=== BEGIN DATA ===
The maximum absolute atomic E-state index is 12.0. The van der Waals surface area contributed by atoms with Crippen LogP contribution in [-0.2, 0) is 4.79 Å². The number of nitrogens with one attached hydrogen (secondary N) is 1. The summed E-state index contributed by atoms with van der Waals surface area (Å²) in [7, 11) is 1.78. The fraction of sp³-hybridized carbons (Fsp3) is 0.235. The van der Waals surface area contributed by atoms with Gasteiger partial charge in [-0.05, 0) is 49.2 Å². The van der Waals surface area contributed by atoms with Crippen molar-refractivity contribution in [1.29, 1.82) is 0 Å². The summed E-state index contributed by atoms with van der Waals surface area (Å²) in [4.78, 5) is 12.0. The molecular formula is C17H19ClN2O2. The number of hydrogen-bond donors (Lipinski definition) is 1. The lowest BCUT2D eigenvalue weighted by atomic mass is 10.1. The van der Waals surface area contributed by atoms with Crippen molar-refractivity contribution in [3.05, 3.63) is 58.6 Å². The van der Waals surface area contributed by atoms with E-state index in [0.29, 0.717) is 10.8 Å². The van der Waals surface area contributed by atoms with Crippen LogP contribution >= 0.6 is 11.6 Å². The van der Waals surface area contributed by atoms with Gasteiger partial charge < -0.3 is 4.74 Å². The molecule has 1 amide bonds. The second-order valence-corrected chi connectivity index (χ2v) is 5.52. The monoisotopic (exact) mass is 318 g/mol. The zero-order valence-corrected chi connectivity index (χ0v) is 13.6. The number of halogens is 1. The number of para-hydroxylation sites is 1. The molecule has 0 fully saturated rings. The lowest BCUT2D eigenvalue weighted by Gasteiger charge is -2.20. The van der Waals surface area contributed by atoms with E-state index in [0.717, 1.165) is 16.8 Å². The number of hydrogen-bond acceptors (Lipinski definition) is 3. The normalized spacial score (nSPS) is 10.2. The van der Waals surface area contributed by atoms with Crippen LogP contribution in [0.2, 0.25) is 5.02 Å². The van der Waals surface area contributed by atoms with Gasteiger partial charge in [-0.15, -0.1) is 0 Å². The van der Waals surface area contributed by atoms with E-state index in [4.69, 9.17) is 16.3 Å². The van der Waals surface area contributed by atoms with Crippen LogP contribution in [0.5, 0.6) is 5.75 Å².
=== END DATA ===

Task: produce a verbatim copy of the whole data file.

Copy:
The maximum absolute atomic E-state index is 12.0. The van der Waals surface area contributed by atoms with Crippen LogP contribution in [-0.2, 0) is 4.79 Å². The number of nitrogens with one attached hydrogen (secondary N) is 1. The summed E-state index contributed by atoms with van der Waals surface area (Å²) in [7, 11) is 1.78. The fraction of sp³-hybridized carbons (Fsp3) is 0.235. The van der Waals surface area contributed by atoms with Gasteiger partial charge in [-0.05, 0) is 49.2 Å². The van der Waals surface area contributed by atoms with Crippen molar-refractivity contribution in [1.29, 1.82) is 0 Å². The summed E-state index contributed by atoms with van der Waals surface area (Å²) in [4.78, 5) is 12.0. The molecular formula is C17H19ClN2O2. The number of hydrogen-bond donors (Lipinski definition) is 1. The lowest BCUT2D eigenvalue weighted by atomic mass is 10.1. The van der Waals surface area contributed by atoms with Crippen molar-refractivity contribution in [3.05, 3.63) is 58.6 Å². The van der Waals surface area contributed by atoms with E-state index in [0.29, 0.717) is 10.8 Å². The van der Waals surface area contributed by atoms with Crippen LogP contribution >= 0.6 is 11.6 Å². The van der Waals surface area contributed by atoms with Gasteiger partial charge < -0.3 is 4.74 Å². The molecule has 1 amide bonds. The second-order valence-corrected chi connectivity index (χ2v) is 5.52. The monoisotopic (exact) mass is 318 g/mol. The zero-order valence-corrected chi connectivity index (χ0v) is 13.6. The number of halogens is 1. The number of para-hydroxylation sites is 1. The molecule has 0 fully saturated rings. The lowest BCUT2D eigenvalue weighted by Gasteiger charge is -2.20. The van der Waals surface area contributed by atoms with E-state index in [0.717, 1.165) is 16.8 Å². The number of hydrogen-bond acceptors (Lipinski definition) is 3. The normalized spacial score (nSPS) is 10.2. The van der Waals surface area contributed by atoms with Crippen LogP contribution in [0.2, 0.25) is 5.02 Å². The van der Waals surface area contributed by atoms with Gasteiger partial charge in [-0.15, -0.1) is 0 Å². The van der Waals surface area contributed by atoms with E-state index in [4.69, 9.17) is 16.3 Å². The van der Waals surface area contributed by atoms with Crippen LogP contribution in [0.5, 0.6) is 5.75 Å².